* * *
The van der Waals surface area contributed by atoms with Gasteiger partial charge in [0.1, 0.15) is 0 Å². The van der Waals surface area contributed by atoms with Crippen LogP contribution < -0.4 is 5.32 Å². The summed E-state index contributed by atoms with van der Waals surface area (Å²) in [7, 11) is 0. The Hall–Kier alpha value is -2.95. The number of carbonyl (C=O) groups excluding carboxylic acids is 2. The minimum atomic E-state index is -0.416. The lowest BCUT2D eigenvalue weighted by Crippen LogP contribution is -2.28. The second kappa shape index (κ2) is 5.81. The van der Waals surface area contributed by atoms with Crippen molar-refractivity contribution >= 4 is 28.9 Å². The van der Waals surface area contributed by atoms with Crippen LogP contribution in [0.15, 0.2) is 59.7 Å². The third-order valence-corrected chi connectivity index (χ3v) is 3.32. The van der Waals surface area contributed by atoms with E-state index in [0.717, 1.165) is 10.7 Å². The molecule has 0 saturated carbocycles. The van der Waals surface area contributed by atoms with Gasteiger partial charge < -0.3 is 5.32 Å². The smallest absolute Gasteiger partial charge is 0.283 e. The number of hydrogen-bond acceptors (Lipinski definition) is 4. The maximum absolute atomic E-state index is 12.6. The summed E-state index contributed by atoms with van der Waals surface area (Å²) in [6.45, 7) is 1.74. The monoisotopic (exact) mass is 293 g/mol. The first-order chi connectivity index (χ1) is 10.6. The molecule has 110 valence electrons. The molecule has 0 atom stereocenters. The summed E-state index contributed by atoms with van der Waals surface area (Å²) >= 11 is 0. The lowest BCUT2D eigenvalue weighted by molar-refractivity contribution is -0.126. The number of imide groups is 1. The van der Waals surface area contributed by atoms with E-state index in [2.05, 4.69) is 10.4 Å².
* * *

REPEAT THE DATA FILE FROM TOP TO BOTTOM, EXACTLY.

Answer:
The van der Waals surface area contributed by atoms with Gasteiger partial charge in [0.1, 0.15) is 0 Å². The van der Waals surface area contributed by atoms with Crippen LogP contribution < -0.4 is 5.32 Å². The summed E-state index contributed by atoms with van der Waals surface area (Å²) in [7, 11) is 0. The Hall–Kier alpha value is -2.95. The number of carbonyl (C=O) groups excluding carboxylic acids is 2. The minimum atomic E-state index is -0.416. The lowest BCUT2D eigenvalue weighted by Crippen LogP contribution is -2.28. The second kappa shape index (κ2) is 5.81. The van der Waals surface area contributed by atoms with Crippen molar-refractivity contribution >= 4 is 28.9 Å². The van der Waals surface area contributed by atoms with Crippen LogP contribution in [0.15, 0.2) is 59.7 Å². The third-order valence-corrected chi connectivity index (χ3v) is 3.32. The van der Waals surface area contributed by atoms with E-state index in [0.717, 1.165) is 10.7 Å². The molecule has 0 saturated carbocycles. The van der Waals surface area contributed by atoms with Gasteiger partial charge < -0.3 is 5.32 Å². The smallest absolute Gasteiger partial charge is 0.283 e. The number of hydrogen-bond acceptors (Lipinski definition) is 4. The maximum absolute atomic E-state index is 12.6. The summed E-state index contributed by atoms with van der Waals surface area (Å²) in [6.45, 7) is 1.74. The monoisotopic (exact) mass is 293 g/mol. The first-order chi connectivity index (χ1) is 10.6. The molecule has 110 valence electrons. The molecule has 0 atom stereocenters. The summed E-state index contributed by atoms with van der Waals surface area (Å²) >= 11 is 0. The lowest BCUT2D eigenvalue weighted by molar-refractivity contribution is -0.126. The number of imide groups is 1. The van der Waals surface area contributed by atoms with E-state index in [2.05, 4.69) is 10.4 Å².